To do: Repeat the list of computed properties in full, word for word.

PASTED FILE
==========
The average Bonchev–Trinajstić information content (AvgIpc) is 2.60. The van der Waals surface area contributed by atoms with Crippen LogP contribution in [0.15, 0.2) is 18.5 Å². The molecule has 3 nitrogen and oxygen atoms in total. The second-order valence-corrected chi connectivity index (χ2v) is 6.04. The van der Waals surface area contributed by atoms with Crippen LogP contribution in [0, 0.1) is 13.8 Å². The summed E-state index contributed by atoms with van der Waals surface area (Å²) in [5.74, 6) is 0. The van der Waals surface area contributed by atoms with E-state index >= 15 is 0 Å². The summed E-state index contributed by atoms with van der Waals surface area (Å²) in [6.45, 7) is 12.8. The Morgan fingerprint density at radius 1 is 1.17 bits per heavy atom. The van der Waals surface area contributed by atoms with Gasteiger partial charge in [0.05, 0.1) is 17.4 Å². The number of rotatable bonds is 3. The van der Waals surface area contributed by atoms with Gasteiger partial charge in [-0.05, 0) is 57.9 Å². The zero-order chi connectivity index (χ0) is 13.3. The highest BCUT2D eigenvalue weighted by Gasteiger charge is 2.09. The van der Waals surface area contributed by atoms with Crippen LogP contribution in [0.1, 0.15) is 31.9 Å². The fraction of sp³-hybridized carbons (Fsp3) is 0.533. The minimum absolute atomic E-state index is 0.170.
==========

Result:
The average Bonchev–Trinajstić information content (AvgIpc) is 2.60. The van der Waals surface area contributed by atoms with Crippen LogP contribution in [0.15, 0.2) is 18.5 Å². The molecule has 3 nitrogen and oxygen atoms in total. The second-order valence-corrected chi connectivity index (χ2v) is 6.04. The van der Waals surface area contributed by atoms with Crippen LogP contribution in [0, 0.1) is 13.8 Å². The summed E-state index contributed by atoms with van der Waals surface area (Å²) in [5.74, 6) is 0. The van der Waals surface area contributed by atoms with E-state index >= 15 is 0 Å². The summed E-state index contributed by atoms with van der Waals surface area (Å²) in [6.45, 7) is 12.8. The Morgan fingerprint density at radius 1 is 1.17 bits per heavy atom. The van der Waals surface area contributed by atoms with Gasteiger partial charge in [0.05, 0.1) is 17.4 Å². The number of rotatable bonds is 3. The van der Waals surface area contributed by atoms with Gasteiger partial charge in [-0.05, 0) is 57.9 Å². The zero-order chi connectivity index (χ0) is 13.3. The highest BCUT2D eigenvalue weighted by Gasteiger charge is 2.09. The van der Waals surface area contributed by atoms with Crippen LogP contribution in [0.1, 0.15) is 31.9 Å². The fraction of sp³-hybridized carbons (Fsp3) is 0.533. The minimum absolute atomic E-state index is 0.170.